Instantaneous imaging of ozone in a gliding arc discharge using photofragmentation laser-induced fluorescence

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T1 - Instantaneous imaging of ozone in a gliding arc discharge using photofragmentation laser-induced fluorescence

AU - Larsson, Kajsa

AU - Hot, Dina

AU - Gao, Jinlong

AU - Kong, Chengdong

AU - Li, Zhongshan

AU - Aldén, Marcus

AU - Bood, Joakim

AU - Ehn, Andreas

PY - 2018/3/7

Y1 - 2018/3/7

N2 - Ozone vapor, O3, is here visualized in a gliding arc discharge using photofragmentation laser-induced fluorescence. Ozone is imaged by first photodissociating the O3 molecule into an O radical and a vibrationally hot O2 fragment by a pump photon. Thereafter, the vibrationally excited O2 molecule absorbs a second (probe) photon that further transits the O2-molecule to an excited electronic state, and hence, fluorescence from the deexcitation process in the molecule can be detected. Both the photodissociation and excitation processes are achieved within one 248 nm KrF excimer laser pulse that is formed into a laser sheet and the fluorescence is imaged using an intensified CCD camera. The laser-induced signal in the vicinity of the plasma column formed by the gliding arc is confirmed to stem from O3 rather than plasma produced vibrationally hot O2. While both these products can be produced in plasmas a second laser pulse at 266 nm was utilized to separate the pump- from the probe-processes. Such arrangement allowed lifetime studies of vibrationally hot O2, which under these conditions were several orders of magnitude shorter than the lifetime of plasma-produced ozone.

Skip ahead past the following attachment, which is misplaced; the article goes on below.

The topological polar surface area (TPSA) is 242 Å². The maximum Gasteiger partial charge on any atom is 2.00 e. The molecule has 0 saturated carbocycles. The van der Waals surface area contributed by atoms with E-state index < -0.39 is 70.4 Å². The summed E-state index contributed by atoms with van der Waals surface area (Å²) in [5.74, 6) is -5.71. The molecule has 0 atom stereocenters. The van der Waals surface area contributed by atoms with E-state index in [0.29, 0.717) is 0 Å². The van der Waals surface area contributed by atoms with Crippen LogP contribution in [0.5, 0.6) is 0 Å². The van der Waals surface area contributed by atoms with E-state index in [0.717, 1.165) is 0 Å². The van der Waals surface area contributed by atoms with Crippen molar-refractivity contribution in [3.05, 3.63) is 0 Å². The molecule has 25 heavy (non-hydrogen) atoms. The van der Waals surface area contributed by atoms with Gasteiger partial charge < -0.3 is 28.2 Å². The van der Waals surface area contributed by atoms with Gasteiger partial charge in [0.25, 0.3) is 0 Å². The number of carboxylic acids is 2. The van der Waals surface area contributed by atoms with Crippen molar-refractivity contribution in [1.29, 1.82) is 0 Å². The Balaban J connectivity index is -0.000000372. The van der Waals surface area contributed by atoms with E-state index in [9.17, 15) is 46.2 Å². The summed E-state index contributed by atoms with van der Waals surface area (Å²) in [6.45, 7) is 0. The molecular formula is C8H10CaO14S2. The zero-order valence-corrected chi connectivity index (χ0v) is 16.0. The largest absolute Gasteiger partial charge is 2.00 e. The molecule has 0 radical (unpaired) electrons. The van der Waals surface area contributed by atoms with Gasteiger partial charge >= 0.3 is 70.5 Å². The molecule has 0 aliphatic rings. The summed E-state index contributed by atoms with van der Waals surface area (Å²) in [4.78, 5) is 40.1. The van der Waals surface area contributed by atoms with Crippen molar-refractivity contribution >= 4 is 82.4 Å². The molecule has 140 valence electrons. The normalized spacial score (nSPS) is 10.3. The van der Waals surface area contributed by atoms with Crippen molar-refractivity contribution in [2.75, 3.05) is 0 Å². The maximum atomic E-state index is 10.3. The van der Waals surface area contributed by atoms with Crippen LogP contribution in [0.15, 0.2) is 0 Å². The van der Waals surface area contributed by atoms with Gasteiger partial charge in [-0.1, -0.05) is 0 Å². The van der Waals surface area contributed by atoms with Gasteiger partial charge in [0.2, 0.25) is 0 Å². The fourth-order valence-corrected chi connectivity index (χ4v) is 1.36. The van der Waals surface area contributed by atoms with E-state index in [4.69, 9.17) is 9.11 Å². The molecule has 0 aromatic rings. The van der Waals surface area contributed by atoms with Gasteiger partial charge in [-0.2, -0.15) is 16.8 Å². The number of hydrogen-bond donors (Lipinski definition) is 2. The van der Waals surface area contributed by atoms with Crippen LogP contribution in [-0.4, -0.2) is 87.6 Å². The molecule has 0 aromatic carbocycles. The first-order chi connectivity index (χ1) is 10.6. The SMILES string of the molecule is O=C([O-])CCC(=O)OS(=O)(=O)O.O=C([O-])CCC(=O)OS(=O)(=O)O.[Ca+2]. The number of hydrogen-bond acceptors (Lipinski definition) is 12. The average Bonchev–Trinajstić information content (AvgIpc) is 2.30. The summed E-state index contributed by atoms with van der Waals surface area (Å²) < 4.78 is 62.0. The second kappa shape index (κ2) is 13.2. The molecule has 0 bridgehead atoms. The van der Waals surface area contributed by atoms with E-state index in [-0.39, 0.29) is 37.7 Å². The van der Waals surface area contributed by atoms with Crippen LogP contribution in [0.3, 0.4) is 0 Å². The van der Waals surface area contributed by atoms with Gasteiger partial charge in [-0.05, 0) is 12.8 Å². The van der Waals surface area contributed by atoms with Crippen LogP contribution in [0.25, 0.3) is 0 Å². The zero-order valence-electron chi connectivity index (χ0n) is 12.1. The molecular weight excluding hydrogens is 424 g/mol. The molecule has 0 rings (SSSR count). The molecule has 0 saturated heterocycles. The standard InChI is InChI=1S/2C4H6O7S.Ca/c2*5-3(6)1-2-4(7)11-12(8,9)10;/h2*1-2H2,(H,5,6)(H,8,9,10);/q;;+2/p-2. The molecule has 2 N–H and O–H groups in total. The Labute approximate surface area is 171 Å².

AB - Ozone vapor, O3, is here visualized in a gliding arc discharge using photofragmentation laser-induced fluorescence. Ozone is imaged by first photodissociating the O3 molecule into an O radical and a vibrationally hot O2 fragment by a pump photon. Thereafter, the vibrationally excited O2 molecule absorbs a second (probe) photon that further transits the O2-molecule to an excited electronic state, and hence, fluorescence from the deexcitation process in the molecule can be detected. Both the photodissociation and excitation processes are achieved within one 248 nm KrF excimer laser pulse that is formed into a laser sheet and the fluorescence is imaged using an intensified CCD camera. The laser-induced signal in the vicinity of the plasma column formed by the gliding arc is confirmed to stem from O3 rather than plasma produced vibrationally hot O2. While both these products can be produced in plasmas a second laser pulse at 266 nm was utilized to separate the pump- from the probe-processes. Such arrangement allowed lifetime studies of vibrationally hot O2, which under these conditions were several orders of magnitude shorter than the lifetime of plasma-produced ozone.

KW - gliding arc

KW - imaging

KW - laser-induced fluorescence

KW - ozone

KW - photofragmentation

KW - plasma

UR - http://www.scopus.com/inward/record.url?scp=85044113717&partnerID=8YFLogxK

U2 - 10.1088/1361-6463/aab05b

DO - 10.1088/1361-6463/aab05b

M3 - Article

VL - 51

JO - Journal Physics D: Applied Physics

T2 - Journal Physics D: Applied Physics

JF - Journal Physics D: Applied Physics

SN - 1361-6463

IS - 13

M1 - 135203

ER -